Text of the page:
Archive for July, 2011

Living on the Margins with Mr. Smith

July 6th, 2011

There’s a gaping hole on our block today. Steve Smith, known simply as “Mr. Smith” to everyone who attended Tilghman over the past 30 years, died of a rare form of hepatitis. It was bad enough when he retired from Tilghman two years ago and left a void, but now that he’s gone from our neighborhood and our world, that house on the corner is dark and melancholy.
And I am sad. I so regret that I did not spend more time with him. He was one of the most interesting people I’ve ever met. I’m sorry that I wasn’t a better neighbor to him. I got busy, like we all are, and he could be a bit intimidating, so I let that stop me at times from visiting him.
Mr. Smith moved onto our block about four years ago. We live on Clark Street in an area that is deemed “marginal” by banks and real estate companies. That word was actually used on the transactions when we signed our deed. Clark Street is marginal because it can go one of two ways. It’s on the periphery of good and bad. Two blocks to the south of us is a trailer court. Four blocks east is a housing project and commercial district. Two blocks west is the most desirable area in the city limits, but it is literally “on the other side of the tracks,” because the railroad separates us. And two blocks north sit two reputable and influential churches.
The houses on Clark Street are also marginal. All of them are older: some are gracefully aging, and some are decrepit. Some neighbors have been renovating, landscaping, and building on new additions. Some neighbors have neglected their homes to the point that small varmints share their attics and basements, and some have abandoned their homes altogether. The neighborhood is either on the verge of gentrification or delapidation. We live dangling between redemption and degeneration.
I thought it was most fitting that Mr. Smith moved into our “marginal” neighborhood. He was very marginal himself. I never could figure out which way he was going to go. He was always on the edge of being really good or really bad. Most parents were taken aback at first by Mr. Smith. One friend told me her husband had been so offended by Mr. Smith at the Back to School night, with his theatrics and flamboyance and jumping on his desk, that he almost didn’t let his daughter stay in the class. By the end of the year, the family loved him. And that was true of his students.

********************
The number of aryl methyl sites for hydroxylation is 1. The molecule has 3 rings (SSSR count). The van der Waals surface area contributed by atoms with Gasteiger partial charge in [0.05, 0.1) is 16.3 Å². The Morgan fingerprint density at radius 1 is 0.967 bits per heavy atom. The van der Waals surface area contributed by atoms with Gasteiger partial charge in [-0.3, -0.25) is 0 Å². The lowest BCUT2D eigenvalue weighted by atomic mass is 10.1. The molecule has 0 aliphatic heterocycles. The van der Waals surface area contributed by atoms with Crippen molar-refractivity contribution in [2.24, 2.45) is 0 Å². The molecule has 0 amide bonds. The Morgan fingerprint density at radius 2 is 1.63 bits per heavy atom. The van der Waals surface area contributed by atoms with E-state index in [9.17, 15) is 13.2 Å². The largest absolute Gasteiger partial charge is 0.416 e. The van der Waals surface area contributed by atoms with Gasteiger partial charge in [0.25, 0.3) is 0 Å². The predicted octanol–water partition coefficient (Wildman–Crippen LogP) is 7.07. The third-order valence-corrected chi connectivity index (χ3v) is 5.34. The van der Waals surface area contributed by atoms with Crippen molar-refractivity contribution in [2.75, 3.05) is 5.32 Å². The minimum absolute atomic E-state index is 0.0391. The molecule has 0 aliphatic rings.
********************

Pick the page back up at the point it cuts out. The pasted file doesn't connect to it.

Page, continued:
What other teacher would introduce Milton’s “Paradise Lost” to his students with a ghetto retelling of the story where Jesus drives up in a Pimpmobile to confront Satan? Maybe some students were offended, but I think it’s brilliant to use the vernacular of the listeners to convey a difficult concept or masterpiece. That was, after all, Jesus’ own method of teaching.
Mr. Smith’s histrionics compelled his students to pay attention to him, which was exactly what he wanted. He often used shock value to drive his point home or even to force his students to look more honestly at themselves. I think sometimes adults misinterpreted his banter with the students. When Mr. Smith retired, he started teaching part time at the community college. We got word about a year later that he’d lost that job because the administration thought he was racist. I told my teenage son. “What?!” he said with agitation. “No way. He’s not racist. He just hates on everybody equally.” But it wasn’t hate; it was just that he spread the insults equitably. It was his way of pushing the boundaries with the teens. He would insult students by calling them names (I won’t even print what he would say here), but he still conveyed his deep fondness for them. When one of my teenage friends went through a dark and terrible time and started wearing all black, Mr. Smith stopped her in the hall and said, “Darling, why don’t you just go ahead and slit your wrists and jump off the top of the school?” It actually made her laugh. And she pointed out that he was the only teacher who noticed and said anything.
Paradoxically (of course), he was voted Most Polite by his high school classmates. After hearing many stories about Mr. Smith, I was astonished, upon first meeting him, at his chivalry and solicitude. I was going to be substitute teaching for his English classes, so I came to talk to him. Rarely have I been treated so well by a man. But then, several weeks later when I couldn’t find the papers in his classroom that he had left for me, he came storming into the room in his big fluffy houseshoes and threw them on my desk. Light and dark. Chiaroscuro. Marginal.
Also paradoxical was his dress. Despite the theatrics and flamboyance, he was one of the most conservative dressers on campus. On his last day at Tilghman, the school declared “Mr. Smith Day” and the entire faculty came dressed in his daily uniform of khakis, blue oxford shirt, and red striped tie.
Each Christmas, I take my teen Bible study group caroling in the neighborhood. The most anticipated stop each year has been Mr. Smith’s house. The first year we knocked on the door, we could hear him cussing us out for disturbing him on a cold December night. But after he saw his students, he was a most gracious and appreciative audience, querying his former students on what they were now doing. Each year, one of these students would stay after the caroling and they would talk a long time.
It will be hard to go caroling this year and walk past that lifeless house. It’s conventional on Facebook for the kids to post “Rest in Peace” when someone dies. I’m not going to use that phrase for Mr. Smith, though. I’m not sure “peace” is the right word. He was too full of life. So I think I will just appropriate another popular motto: “Live, Laugh, Love, Mr. Smith.”

I’m sure there are some great stories of Mr. Smith out there.  Please post them here to share.